Tags: house of representatives | military base | closing | defense spending

Daily Signal: House Refusal to Reassess Bases Will Lead to Unnecessary Costs

Image: Daily Signal: House Refusal to Reassess Bases Will Lead to Unnecessary Costs
Soldiers complete casing one of the flags during a colors casing ceremony for the U.S. Army Armor School's 194th Armor Brigade and 316th Calvary Brigade at Fort Knox, Ky., on June 10, 2011. The school was transitioned to Fort Benning, Ga., as part of the Base Realignment and Closure initiative. (Amber Coulter/AP)

By    |   Wednesday, 19 Jul 2017 02:03 PM

Pentagon plans to make more efficient use of its resources by reassessing military bases were dashed by the House, said Frederico Bartels, policy analyst for defense spending at The Heritage Foundation's Davis Institute for National Security and Foreign Policy.

Bartel's comments came in a column posted Wednesday on The Daily Signal.

"The legislative body decided to maintain the prohibition on conducting a new round of Base Realignment and Closure (BRAC), even though U.S. military leaders argue it is a crucial measure to save precious defense dollars," he said.

"The rejection of BRAC was fueled by arguments that ignore how the process actually takes place and how Congress can shape and guide it toward the intended goals."

He said the main concerns expressed by House members included how to ensure the BRAC process would deliver substantial savings. Bartel said lawmakers also were worried about cutting military infrastructure at the start of a proposed defense rebuilding.

"These are valid concerns that can and should be tackled by Congress and the Department of Defense," he said.

"While it is reasonable to be concerned about reducing infrastructure at the same time the military is proposed to grow, such issues can be easily solved. Defense Secretary James Mattis has stated the Pentagon is currently developing a new national defense strategy that should influence the size and capabilities for our future military.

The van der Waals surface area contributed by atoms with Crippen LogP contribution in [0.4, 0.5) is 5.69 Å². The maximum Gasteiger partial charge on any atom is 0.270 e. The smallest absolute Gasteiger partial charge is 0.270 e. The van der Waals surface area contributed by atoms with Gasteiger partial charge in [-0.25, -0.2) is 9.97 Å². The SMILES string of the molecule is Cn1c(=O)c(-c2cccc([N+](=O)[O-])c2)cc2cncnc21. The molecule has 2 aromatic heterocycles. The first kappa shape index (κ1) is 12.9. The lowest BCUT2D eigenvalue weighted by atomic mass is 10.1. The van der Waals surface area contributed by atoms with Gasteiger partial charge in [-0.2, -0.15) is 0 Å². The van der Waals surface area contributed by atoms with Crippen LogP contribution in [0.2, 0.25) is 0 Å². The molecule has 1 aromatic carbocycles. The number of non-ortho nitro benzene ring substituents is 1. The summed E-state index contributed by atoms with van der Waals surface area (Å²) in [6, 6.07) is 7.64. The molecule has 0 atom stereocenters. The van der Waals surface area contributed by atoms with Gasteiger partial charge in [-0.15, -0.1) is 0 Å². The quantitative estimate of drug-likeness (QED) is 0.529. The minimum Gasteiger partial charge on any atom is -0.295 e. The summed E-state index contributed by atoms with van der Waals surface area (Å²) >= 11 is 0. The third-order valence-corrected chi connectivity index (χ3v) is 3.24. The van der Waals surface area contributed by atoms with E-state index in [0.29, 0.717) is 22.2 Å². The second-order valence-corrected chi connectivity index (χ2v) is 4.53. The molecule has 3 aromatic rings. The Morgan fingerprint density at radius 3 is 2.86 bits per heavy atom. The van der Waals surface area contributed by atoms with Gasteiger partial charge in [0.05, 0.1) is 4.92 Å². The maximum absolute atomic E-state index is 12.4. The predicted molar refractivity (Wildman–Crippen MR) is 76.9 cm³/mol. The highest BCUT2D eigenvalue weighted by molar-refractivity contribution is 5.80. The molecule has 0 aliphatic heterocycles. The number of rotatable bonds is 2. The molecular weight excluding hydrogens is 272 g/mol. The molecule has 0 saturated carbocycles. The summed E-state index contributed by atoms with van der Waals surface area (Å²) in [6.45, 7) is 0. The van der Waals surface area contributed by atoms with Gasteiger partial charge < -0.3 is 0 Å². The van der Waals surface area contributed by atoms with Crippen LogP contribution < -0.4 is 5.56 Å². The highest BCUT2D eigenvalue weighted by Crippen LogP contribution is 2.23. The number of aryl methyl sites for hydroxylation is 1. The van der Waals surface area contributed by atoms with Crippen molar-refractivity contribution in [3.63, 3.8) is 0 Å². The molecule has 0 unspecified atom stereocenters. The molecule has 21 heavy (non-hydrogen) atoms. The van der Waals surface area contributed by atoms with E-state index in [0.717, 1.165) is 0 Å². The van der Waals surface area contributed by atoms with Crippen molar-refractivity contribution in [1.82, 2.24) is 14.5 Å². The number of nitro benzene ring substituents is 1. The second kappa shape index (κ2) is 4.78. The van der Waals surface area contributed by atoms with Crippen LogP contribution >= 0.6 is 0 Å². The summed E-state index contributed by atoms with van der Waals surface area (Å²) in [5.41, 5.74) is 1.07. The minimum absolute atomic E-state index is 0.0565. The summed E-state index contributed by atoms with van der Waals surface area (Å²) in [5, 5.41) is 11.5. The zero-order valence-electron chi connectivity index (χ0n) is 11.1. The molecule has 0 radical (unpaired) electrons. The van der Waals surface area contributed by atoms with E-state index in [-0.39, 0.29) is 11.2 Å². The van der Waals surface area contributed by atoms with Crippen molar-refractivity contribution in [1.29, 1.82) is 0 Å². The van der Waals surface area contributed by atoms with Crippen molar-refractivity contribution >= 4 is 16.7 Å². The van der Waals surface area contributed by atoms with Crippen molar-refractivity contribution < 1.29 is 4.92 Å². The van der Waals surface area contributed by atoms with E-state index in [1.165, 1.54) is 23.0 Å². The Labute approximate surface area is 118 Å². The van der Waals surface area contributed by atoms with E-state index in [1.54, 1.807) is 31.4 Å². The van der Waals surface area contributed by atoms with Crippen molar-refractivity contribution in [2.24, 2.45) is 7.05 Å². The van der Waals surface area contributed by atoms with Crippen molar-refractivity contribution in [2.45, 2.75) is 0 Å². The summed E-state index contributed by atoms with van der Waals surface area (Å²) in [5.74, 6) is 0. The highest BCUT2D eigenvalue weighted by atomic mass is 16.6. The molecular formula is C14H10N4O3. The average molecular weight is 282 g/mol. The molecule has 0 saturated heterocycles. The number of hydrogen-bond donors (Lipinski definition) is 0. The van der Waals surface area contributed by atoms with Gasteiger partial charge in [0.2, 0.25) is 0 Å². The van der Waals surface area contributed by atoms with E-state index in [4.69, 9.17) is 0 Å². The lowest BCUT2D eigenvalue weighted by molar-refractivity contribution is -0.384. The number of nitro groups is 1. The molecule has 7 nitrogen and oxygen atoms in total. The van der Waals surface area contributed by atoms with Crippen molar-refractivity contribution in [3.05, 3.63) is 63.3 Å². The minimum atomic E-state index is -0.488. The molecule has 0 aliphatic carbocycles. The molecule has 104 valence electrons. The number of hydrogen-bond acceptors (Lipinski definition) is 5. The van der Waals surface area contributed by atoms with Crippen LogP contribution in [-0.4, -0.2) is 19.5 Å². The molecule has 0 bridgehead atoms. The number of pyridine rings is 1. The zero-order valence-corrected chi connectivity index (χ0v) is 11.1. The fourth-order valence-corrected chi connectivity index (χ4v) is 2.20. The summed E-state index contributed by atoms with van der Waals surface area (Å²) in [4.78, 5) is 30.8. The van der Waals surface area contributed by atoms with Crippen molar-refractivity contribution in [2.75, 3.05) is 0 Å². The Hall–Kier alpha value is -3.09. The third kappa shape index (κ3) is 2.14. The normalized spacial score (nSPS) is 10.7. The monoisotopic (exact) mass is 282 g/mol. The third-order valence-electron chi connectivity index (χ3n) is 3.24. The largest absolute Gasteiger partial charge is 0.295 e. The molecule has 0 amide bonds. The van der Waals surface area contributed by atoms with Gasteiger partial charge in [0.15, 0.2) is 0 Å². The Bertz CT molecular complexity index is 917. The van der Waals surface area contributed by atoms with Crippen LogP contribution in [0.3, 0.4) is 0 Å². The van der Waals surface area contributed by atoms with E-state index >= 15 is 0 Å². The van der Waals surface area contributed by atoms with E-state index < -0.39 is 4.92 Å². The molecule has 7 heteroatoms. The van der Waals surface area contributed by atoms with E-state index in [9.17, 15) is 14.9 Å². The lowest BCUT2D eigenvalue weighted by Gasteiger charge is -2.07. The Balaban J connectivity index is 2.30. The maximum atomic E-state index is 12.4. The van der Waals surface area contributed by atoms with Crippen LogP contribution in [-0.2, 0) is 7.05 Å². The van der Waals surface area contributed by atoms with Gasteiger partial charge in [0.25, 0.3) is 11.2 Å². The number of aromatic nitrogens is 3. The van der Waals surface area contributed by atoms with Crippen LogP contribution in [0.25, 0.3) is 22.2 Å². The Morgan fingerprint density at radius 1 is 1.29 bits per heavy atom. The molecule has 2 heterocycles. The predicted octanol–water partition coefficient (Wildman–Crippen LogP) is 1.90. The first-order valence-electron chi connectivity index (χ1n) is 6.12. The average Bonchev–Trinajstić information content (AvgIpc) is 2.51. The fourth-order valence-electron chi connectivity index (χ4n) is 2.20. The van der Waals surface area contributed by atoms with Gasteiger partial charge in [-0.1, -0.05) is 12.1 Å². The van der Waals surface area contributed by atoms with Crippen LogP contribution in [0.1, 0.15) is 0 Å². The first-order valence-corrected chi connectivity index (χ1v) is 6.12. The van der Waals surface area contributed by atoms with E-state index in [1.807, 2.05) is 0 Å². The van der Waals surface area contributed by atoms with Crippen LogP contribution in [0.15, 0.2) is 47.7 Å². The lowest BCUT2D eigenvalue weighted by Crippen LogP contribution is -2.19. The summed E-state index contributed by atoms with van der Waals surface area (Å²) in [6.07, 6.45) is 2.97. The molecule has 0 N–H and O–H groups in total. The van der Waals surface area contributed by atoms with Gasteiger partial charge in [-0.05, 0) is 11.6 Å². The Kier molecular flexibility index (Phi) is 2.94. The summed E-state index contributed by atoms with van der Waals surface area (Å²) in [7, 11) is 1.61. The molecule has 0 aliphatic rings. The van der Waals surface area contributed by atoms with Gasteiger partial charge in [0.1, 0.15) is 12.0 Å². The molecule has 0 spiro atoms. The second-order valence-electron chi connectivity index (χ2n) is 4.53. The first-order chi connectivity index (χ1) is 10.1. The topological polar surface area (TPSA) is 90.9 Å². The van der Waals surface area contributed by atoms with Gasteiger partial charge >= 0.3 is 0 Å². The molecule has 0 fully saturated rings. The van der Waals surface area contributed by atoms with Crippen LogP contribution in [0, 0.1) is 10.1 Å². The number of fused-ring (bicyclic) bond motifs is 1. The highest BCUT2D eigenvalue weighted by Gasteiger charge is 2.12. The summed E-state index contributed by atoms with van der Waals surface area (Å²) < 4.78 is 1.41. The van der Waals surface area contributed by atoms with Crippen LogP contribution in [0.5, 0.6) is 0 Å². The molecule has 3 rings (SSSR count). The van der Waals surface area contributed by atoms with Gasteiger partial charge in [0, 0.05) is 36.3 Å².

He said the process needs to be approved now in order to be ready to take place in 2021.

"By the time the BRAC process has been proposed to take place in 2021, all such decisions will have been made and provisions made to ensure that needed facilities will not be closed."

Furthermore, past BRAC processes have shown that they typically reduce about 5 percent of infrastructure, while today the Pentagon estimates it has an excess of 22 percent in infrastructure.

"Thus, there is little danger of this proposed BRAC closing a base that the military might need now or in the future.

"The concerns raised by the House of Representatives in rejecting a new round of BRAC are easily solved. They are not reasons to throw out the process."

He said Congress needs to back a new round of BRAC. And it can mandate the Pentagon come up with better cost estimates to avoid unforeseen cost overruns.

But, he pointed out, the Senate still has the opportunity to correct the situation.

"The Senate ought to engage in a serious conversation about how to improve the BRAC process, recognizing that it is a useful tool to save money and increase military capability," he said.

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Pentagon plans to make more efficient use of its resources by reassessing military bases were dashed by the House, said Frederico Bartels, policy analyst for defense spending at The Heritage Foundation's Davis Institute for National Security and Foreign Policy.
house of representatives, military base, closing, defense spending
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2017-03-19
Wednesday, 19 Jul 2017 02:03 PM
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